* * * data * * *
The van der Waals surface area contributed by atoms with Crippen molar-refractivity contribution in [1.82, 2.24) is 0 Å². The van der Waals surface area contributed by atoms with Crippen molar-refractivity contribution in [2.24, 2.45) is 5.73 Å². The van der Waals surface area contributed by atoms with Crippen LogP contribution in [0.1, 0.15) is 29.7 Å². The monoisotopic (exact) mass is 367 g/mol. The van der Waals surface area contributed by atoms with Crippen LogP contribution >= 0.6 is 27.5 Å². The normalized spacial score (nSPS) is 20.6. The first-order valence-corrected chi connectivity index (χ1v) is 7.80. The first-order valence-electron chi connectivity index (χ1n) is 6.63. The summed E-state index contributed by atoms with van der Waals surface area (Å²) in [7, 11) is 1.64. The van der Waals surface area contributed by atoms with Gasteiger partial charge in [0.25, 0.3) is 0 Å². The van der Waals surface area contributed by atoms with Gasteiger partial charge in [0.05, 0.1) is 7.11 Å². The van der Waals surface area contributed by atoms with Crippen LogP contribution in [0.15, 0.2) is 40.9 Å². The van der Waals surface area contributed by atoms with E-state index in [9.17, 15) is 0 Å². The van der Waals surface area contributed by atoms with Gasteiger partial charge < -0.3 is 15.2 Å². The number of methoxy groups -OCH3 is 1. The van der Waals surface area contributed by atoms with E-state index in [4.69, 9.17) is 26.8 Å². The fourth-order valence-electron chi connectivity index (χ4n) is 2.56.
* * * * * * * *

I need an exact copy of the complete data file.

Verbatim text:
The van der Waals surface area contributed by atoms with Crippen molar-refractivity contribution in [1.82, 2.24) is 0 Å². The van der Waals surface area contributed by atoms with Crippen molar-refractivity contribution in [2.24, 2.45) is 5.73 Å². The van der Waals surface area contributed by atoms with Crippen LogP contribution in [0.1, 0.15) is 29.7 Å². The monoisotopic (exact) mass is 367 g/mol. The van der Waals surface area contributed by atoms with Crippen LogP contribution >= 0.6 is 27.5 Å². The normalized spacial score (nSPS) is 20.6. The first-order valence-corrected chi connectivity index (χ1v) is 7.80. The first-order valence-electron chi connectivity index (χ1n) is 6.63. The summed E-state index contributed by atoms with van der Waals surface area (Å²) in [7, 11) is 1.64. The van der Waals surface area contributed by atoms with Gasteiger partial charge in [0.25, 0.3) is 0 Å². The van der Waals surface area contributed by atoms with Gasteiger partial charge in [0.05, 0.1) is 7.11 Å². The van der Waals surface area contributed by atoms with Crippen LogP contribution in [0.15, 0.2) is 40.9 Å². The van der Waals surface area contributed by atoms with E-state index in [9.17, 15) is 0 Å². The van der Waals surface area contributed by atoms with Gasteiger partial charge < -0.3 is 15.2 Å². The number of methoxy groups -OCH3 is 1. The van der Waals surface area contributed by atoms with E-state index in [4.69, 9.17) is 26.8 Å². The fourth-order valence-electron chi connectivity index (χ4n) is 2.56.